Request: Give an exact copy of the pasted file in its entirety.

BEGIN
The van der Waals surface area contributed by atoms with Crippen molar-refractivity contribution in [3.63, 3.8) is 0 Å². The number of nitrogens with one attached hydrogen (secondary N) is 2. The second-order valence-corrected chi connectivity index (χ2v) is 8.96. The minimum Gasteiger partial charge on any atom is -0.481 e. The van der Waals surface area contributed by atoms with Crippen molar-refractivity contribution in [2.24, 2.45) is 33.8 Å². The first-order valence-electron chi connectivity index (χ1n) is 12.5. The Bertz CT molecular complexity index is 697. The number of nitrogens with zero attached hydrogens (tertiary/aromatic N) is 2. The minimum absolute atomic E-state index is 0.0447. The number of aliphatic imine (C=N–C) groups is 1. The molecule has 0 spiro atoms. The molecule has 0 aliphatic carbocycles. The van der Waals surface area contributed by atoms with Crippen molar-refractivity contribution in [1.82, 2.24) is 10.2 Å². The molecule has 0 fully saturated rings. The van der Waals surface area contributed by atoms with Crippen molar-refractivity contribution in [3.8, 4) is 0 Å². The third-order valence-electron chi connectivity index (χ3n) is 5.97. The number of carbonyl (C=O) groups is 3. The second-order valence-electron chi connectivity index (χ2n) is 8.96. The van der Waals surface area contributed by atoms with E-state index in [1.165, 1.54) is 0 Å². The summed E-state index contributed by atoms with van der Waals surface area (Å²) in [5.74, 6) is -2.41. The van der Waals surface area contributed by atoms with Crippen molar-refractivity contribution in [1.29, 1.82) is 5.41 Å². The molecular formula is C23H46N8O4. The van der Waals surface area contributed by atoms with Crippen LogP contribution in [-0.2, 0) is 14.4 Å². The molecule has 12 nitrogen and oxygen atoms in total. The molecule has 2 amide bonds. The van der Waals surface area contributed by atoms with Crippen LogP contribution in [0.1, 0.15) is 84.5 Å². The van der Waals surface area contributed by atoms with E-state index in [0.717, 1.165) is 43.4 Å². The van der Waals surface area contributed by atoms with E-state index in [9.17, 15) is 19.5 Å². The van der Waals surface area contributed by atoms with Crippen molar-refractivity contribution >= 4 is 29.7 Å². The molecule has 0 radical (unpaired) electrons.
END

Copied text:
The van der Waals surface area contributed by atoms with Crippen molar-refractivity contribution in [3.63, 3.8) is 0 Å². The number of nitrogens with one attached hydrogen (secondary N) is 2. The second-order valence-corrected chi connectivity index (χ2v) is 8.96. The minimum Gasteiger partial charge on any atom is -0.481 e. The van der Waals surface area contributed by atoms with Crippen molar-refractivity contribution in [2.24, 2.45) is 33.8 Å². The first-order valence-electron chi connectivity index (χ1n) is 12.5. The Bertz CT molecular complexity index is 697. The number of nitrogens with zero attached hydrogens (tertiary/aromatic N) is 2. The minimum absolute atomic E-state index is 0.0447. The number of aliphatic imine (C=N–C) groups is 1. The molecule has 0 spiro atoms. The molecule has 0 aliphatic carbocycles. The van der Waals surface area contributed by atoms with Crippen molar-refractivity contribution in [1.82, 2.24) is 10.2 Å². The molecule has 0 fully saturated rings. The van der Waals surface area contributed by atoms with Crippen molar-refractivity contribution in [3.8, 4) is 0 Å². The third-order valence-electron chi connectivity index (χ3n) is 5.97. The number of carbonyl (C=O) groups is 3. The second-order valence-electron chi connectivity index (χ2n) is 8.96. The van der Waals surface area contributed by atoms with E-state index in [1.165, 1.54) is 0 Å². The summed E-state index contributed by atoms with van der Waals surface area (Å²) in [5.74, 6) is -2.41. The van der Waals surface area contributed by atoms with Crippen molar-refractivity contribution in [1.29, 1.82) is 5.41 Å². The molecular formula is C23H46N8O4. The van der Waals surface area contributed by atoms with Crippen LogP contribution in [-0.2, 0) is 14.4 Å². The molecule has 12 nitrogen and oxygen atoms in total. The molecule has 2 amide bonds. The van der Waals surface area contributed by atoms with Crippen LogP contribution in [0.1, 0.15) is 84.5 Å². The van der Waals surface area contributed by atoms with E-state index in [0.717, 1.165) is 43.4 Å². The van der Waals surface area contributed by atoms with E-state index in [9.17, 15) is 19.5 Å². The van der Waals surface area contributed by atoms with Crippen molar-refractivity contribution >= 4 is 29.7 Å². The molecule has 0 radical (unpaired) electrons.